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Featured Meltdowns


Finding Roger Federer Meltdown footage on YouTube is like finding a seat on the Number 4 Lexington Avenue subway at 9:30 in the morning. [Non-New Yorkers, take note: it's rare.] The Greatest of All Time usually deals with blown shots by dragging his middle finger across his forehead and tucking his hair behind his ear. Not this time. This was a semi-final match with Novak Djokovic at the 2009 Sony Ericsson Open in Miami, Florida. Djokovic just broke Fed in the third and deciding set and was up 15-0 when the Greatest of All Time took his eyes off a routine approach shot that could have evened the score. Federer went through lots of racquets when he was playing the junior circuit; wonder if he felt a little wave of nostalgia upon banging this one hard into the court.

On the Sideline

Entries in doubles (9)


Blowout Loss for Nelson/Eddings, Even With Top Seed Singh Out

"We lived up to the blog," said Worthy Comrade Nelson Simon of our Tennis Hate-fueling 6-0, 6-1 loss to Worthy Opponents Tam Thompsen and my beloved, Mark Hilan.  

To the victors go the smiles: Tam, Mark, me and Nelson. Photos: EddingsTam and Mark won by smart, consistent play.  Power player and top seed Surinder Singh was not a factor, out for a meet n' greet with corporate sponsors.  Is he taking JuggleBox to a new level -- eco-friendly tennis racquets, perhaps?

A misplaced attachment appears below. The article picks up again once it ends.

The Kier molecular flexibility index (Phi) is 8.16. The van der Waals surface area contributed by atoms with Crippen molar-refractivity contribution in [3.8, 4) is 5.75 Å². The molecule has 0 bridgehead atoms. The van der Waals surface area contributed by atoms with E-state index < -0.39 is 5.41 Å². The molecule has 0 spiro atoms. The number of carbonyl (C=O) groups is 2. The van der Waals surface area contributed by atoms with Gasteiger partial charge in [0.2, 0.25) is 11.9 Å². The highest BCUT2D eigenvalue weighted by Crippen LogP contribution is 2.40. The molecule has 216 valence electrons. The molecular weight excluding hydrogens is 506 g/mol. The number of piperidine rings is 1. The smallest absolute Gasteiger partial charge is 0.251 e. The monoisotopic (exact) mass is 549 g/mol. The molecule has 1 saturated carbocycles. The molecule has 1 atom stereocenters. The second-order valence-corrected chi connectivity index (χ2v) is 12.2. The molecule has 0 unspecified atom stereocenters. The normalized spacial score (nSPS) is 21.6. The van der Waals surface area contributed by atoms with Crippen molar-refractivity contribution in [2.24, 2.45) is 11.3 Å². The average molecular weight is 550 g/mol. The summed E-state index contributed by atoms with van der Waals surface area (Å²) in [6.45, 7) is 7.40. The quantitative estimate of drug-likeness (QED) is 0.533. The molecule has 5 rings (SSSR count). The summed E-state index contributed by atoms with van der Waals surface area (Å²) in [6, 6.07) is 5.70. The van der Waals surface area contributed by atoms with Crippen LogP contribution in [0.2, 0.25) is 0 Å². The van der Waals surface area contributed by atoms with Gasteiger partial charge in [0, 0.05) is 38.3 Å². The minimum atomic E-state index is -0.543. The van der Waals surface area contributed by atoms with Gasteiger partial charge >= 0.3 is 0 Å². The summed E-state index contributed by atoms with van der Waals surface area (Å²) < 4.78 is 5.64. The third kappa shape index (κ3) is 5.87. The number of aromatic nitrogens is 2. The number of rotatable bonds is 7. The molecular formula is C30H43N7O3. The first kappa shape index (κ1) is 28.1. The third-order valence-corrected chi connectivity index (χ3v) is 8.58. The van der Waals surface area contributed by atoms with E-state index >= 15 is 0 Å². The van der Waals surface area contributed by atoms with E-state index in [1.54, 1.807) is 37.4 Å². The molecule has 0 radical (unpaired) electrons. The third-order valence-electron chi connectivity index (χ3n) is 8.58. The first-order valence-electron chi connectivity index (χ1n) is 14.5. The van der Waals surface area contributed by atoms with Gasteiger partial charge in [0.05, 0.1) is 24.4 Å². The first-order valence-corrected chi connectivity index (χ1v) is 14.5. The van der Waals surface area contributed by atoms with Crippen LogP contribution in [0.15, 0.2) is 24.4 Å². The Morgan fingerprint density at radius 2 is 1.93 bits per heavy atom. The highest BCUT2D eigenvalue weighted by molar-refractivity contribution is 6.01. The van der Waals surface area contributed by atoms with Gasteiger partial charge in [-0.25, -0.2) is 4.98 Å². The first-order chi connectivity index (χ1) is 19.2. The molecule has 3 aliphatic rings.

It was a shaky outing for Nelson, his first return to the Brooklyn recreational tennis tour since an injury in December. Nelson's normally rock-solid at net.  But he consistently missed volley winners, even when Mark and Tam hung balls above him like mistletoe.  He was kissing the net, not the trophy.  He also shoud have asked Santa Claus for a first serve.

We lived up to the blog."

Haters, I wasn't any better.  Though my serves were consistent, our Worthy Opponents' strategy of hitting down the line past or over Nelson or short to me foiled us, again and again.  And again.

"We'll figure it out," Nelson said to me during a changeover, "next week."